Vaccines against COVID-19 have been developed in unprecedented time. However, the effectiveness of any vaccine is dictated by the proportion of the population willing to be vaccinated. This observational population-based study examines intentions to be vaccinated against COVID-19 throughout the pandemic.
In November 2020, longitudinal data from a nationally representative sample of 7,547 U.S. adults enrolled in the Understanding America Study were analyzed using multinomial logistic regression. Participants reported being willing, undecided, and unwilling to get vaccinated against COVID-19 across 13 assessments conducted from April to October 2020. Public attitudes to vaccination against COVID-19 were also assessed on a 4-point Likert-type scale.
Willingness to vaccinate declined from 71% in April to 53.6% in October. This was explained by an increase in the percentage of participants undecided about vaccinating (from 10.5% to 14.4%) and the proportion of the sample unwilling to vaccinate (from 18.5% to 32%). The population subgroups most likely to be undecided/unwilling to vaccinate were those without a degree (undecided: RR=2.47, 95% CI=2.04, 3.00; unwilling: RR=1.92, 95% CI=1.67, 2.20), Black participants (undecided: RR=2.18, 95% CI=1.73, 2.74; unwilling: RR=1.98, 95% CI=1.63, 2.42), and female participants (undecided: RR=1.41, 95% CI=1.20, 1.65; unwilling: RR=1.29, 95% CI=1.14, 1.46). Participants who were older or were on higher incomes were least likely to be undecided or unwilling to vaccinate. Concerns about potential side effects of a vaccine were common.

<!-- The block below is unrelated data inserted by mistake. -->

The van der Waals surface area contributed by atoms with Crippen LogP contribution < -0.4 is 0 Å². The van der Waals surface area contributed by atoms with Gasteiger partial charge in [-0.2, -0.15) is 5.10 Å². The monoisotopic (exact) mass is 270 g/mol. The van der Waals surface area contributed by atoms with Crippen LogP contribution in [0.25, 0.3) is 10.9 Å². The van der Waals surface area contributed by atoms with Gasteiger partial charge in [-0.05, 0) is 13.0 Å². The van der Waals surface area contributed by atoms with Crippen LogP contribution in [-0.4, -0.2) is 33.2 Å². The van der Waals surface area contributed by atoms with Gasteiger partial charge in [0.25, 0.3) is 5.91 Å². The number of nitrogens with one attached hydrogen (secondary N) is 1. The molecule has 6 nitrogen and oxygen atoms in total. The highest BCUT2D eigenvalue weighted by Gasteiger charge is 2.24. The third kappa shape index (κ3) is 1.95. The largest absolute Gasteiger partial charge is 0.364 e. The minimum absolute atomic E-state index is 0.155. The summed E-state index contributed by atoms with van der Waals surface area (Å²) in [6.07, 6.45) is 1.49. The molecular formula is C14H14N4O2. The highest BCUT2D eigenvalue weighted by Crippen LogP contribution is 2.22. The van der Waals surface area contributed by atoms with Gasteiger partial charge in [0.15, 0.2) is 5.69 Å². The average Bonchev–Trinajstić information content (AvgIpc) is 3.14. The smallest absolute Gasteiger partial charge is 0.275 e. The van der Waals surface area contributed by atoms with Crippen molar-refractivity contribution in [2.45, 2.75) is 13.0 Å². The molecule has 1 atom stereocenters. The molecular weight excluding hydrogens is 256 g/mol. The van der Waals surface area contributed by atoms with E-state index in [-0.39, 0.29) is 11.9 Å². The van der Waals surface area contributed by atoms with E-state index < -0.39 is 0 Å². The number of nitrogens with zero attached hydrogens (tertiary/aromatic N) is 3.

Intentions to be vaccinated against COVID-19 have declined rapidly during the pandemic, and close to half of Americans are undecided or unwilling to be vaccinated.
As of the middle of February 2021, the coronavirus disease 2019 (COVID-19) pandemic has been responsible for >2.3 million deaths worldwide.1 Vaccines against severe acute respiratory syndrome coronavirus 2 (SARS-CoV-2) have been developed in an unprecedented time, and there are now multiple vaccines that have been shown to be effective in preventing symptomatic COVID-19 infections.2 The U.S. Food and Drug Administration (FDA) has issued emergency use authorization for the mass roll out of the Pfizer–BioNTech and Moderna COVID-19 vaccines,3 and other candidates may be approved for distribution in the near future. However, the overall effectiveness of any vaccine is dictated, at least in part, by the proportion of the population willing to be vaccinated. Simulation studies suggest that at least three quarters of the population may need to be vaccinated to extinguish the ongoing COVID-19 pandemic.4,5
During the early stages of the pandemic (March–June), studies of small samples of European and Australian adults suggested that the majority of surveyed people reported that they would be vaccinated when a widely available vaccine was available.6,7 Similarly, a nationally representative study of adults in China conducted in March found that 9 in 10 persons would accept a vaccine when available.8 U.S. studies conducted early in the pandemic found that between 58% and 86% of adults reported that they were likely to be vaccinated against COVID-19.6,9, 10, 11